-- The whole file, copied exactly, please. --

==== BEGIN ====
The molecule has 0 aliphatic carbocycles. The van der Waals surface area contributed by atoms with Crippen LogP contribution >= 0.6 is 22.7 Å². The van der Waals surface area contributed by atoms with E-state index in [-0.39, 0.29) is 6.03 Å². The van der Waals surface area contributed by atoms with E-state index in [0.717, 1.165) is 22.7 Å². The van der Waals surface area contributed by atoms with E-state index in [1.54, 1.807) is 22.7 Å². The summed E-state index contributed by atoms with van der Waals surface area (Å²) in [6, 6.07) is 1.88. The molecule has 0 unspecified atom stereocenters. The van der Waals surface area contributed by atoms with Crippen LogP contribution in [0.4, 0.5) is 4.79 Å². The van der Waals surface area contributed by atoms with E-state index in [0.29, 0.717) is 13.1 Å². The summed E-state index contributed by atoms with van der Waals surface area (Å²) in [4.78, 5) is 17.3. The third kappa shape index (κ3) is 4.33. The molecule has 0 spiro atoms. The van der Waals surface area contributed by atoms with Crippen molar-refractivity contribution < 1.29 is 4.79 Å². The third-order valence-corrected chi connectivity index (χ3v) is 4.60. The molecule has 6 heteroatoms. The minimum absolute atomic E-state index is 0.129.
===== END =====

The molecule has 0 aliphatic carbocycles. The van der Waals surface area contributed by atoms with Crippen LogP contribution >= 0.6 is 22.7 Å². The van der Waals surface area contributed by atoms with E-state index in [-0.39, 0.29) is 6.03 Å². The van der Waals surface area contributed by atoms with E-state index in [0.717, 1.165) is 22.7 Å². The van der Waals surface area contributed by atoms with E-state index in [1.54, 1.807) is 22.7 Å². The summed E-state index contributed by atoms with van der Waals surface area (Å²) in [6, 6.07) is 1.88. The molecule has 0 unspecified atom stereocenters. The van der Waals surface area contributed by atoms with Crippen LogP contribution in [0.4, 0.5) is 4.79 Å². The van der Waals surface area contributed by atoms with E-state index in [0.29, 0.717) is 13.1 Å². The summed E-state index contributed by atoms with van der Waals surface area (Å²) in [4.78, 5) is 17.3. The third kappa shape index (κ3) is 4.33. The molecule has 0 spiro atoms. The van der Waals surface area contributed by atoms with Crippen molar-refractivity contribution < 1.29 is 4.79 Å². The third-order valence-corrected chi connectivity index (χ3v) is 4.60. The molecule has 6 heteroatoms. The minimum absolute atomic E-state index is 0.129.